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Strategic vs. Tactical Asset Allocation: Achieving Goals With a Well-Planned Strategy


The choice between strategic and tactical asset allocation is an important decision each investor has to make.

As an OCIO firm serving planning-focused advisors, we have a strong preference for a strategic asset allocation approach.

However, we understand that financial planning clients often think of investing in tactical terms. Some fear recessions and want to try to time the market before a crash. Others are passionate about fundamental or technical analysis and believe their efforts will allow them to outsmart the market.

In this guide, we’ll delve into the pros and cons of tactical vs strategic asset allocation approaches. With this information, you’ll be better prepared to anticipate client mindsets and educate them about differences between each approach.

Table of contents:

  1. What’s the difference between strategic and tactical asset allocations?
  2. Tactical asset allocation: pros and cons
  3. Strategic asset allocation: pros and cons
  4. Why do some investors favor tactical approaches?
  5. Educating clients on the benefits of strategic asset allocation
  6. Conclusion

What’s the Difference Between a Strategic and Tactical Asset Allocation?

Strategic and tactical asset allocation strategies differ in their approach to investing. The strategic approach emphasizes setting a target allocation across various asset classes and rebalancing as needed to remain close to that target allocation.  In contrast, the tactical approach is one that attempts to take advantage of short term forecasts or perceived market inefficiencies.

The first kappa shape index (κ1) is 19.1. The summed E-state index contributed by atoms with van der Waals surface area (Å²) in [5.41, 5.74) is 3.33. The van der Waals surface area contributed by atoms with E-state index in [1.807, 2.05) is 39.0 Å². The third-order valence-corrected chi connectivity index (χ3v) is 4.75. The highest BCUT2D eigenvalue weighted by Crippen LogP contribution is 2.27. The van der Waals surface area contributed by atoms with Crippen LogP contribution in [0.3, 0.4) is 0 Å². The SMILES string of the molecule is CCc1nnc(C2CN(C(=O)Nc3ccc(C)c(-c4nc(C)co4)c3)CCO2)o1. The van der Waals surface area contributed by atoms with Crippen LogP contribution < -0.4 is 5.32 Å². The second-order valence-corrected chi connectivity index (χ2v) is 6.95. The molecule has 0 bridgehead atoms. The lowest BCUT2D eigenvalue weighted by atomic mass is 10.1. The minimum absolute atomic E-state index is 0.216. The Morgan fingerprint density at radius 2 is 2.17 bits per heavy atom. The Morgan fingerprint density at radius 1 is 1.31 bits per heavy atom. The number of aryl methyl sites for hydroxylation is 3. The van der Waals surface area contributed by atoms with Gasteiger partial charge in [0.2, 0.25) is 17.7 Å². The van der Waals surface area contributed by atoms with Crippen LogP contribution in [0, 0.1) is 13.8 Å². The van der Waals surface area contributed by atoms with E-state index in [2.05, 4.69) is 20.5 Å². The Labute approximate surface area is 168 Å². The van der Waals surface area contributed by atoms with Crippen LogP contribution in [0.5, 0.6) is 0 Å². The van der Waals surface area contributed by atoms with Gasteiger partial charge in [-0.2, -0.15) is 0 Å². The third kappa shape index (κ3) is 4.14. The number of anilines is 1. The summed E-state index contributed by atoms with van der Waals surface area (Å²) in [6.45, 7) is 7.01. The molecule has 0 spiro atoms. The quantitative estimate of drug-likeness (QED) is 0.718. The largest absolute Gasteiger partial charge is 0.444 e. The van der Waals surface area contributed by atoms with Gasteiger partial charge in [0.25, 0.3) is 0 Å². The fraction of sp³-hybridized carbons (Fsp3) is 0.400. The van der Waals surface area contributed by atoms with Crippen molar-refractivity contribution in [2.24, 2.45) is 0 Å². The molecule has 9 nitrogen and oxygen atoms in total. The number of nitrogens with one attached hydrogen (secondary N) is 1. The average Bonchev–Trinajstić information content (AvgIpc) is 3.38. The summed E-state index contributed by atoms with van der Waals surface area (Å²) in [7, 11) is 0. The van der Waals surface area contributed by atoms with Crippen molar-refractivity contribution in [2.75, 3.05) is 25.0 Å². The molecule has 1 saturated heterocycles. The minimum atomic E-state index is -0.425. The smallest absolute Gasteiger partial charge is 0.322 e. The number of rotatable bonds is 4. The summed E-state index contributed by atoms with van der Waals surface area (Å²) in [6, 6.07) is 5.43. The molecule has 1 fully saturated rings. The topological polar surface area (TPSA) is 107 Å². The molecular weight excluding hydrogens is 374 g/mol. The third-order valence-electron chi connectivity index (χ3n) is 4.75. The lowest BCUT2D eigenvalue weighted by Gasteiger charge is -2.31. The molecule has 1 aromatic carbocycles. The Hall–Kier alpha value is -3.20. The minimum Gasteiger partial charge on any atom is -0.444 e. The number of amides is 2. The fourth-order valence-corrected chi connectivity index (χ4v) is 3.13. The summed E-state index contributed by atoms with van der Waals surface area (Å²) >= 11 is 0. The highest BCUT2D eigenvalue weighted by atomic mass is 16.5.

Pros of a Tactical Approach

There are several features of tactical asset allocations that may be attractive to certain investors.

Potential for Higher Returns: As tactical investing attempts to take advantage of short term forecasts or perceived market inefficiencies, investors have the expectation that this strategy will outperform a strategic allocation.  The expectation for higher returns is the main reason why investors may be interested in a tactical approach.

Being Hands on Is Fun: When you have skin in the game, doing research and following the news takes on a whole new feeling. Being an engaged investor exercises the same muscles that makes games enjoyable with the added bonus of it being a hobby that earns rather than costs money.

Cons of a Tactical Approach

Despite the potential benefits of tactical asset allocation, the downsides are apparent to the well-informed investor.

Tactical Trading Hurts Returns: A study out of the University of California, which analyzed 66,000 investors, found that the most active traders underperformed the market by 6.5%.

Additionally, Fidelity famously performed a review of client portfolios to determine the characteristics of top performers. The result? Individuals who had forgotten they had accounts, or were deceased, performed the best.

Time Invested: Tactical investors who perform due diligence on individual positions and market fluctuations must invest considerably more time than passive investors.

Emotional Decision Making: Try as we may, decisions made on a tactical basis can be influenced by emotions. What sounded good in the moment may turn out to be incorrect or misguided.

Strategic Asset Allocation

Strategic asset allocation is a long-term investment strategy based on setting a predetermined asset allocation mix. It aims to generate a well-diversified portfolio that aligns with individual risk tolerances, financial goals, and time horizons.

The primary focus is maintaining a consistent asset allocation with regular portfolio rebalancing rather than adjusting to market conditions.

Pros of a Strategic Approach

There are many good reasons financial planners favor strategic asset allocation approaches for their clients.

Diversification: Strategic allocation across a broad distribution of asset classes and sectors reduces the impact of market volatility. Short-term projections can fluctuate greatly, but over the long term, an investor using this approach can predict the growth of their portfolio with more accuracy.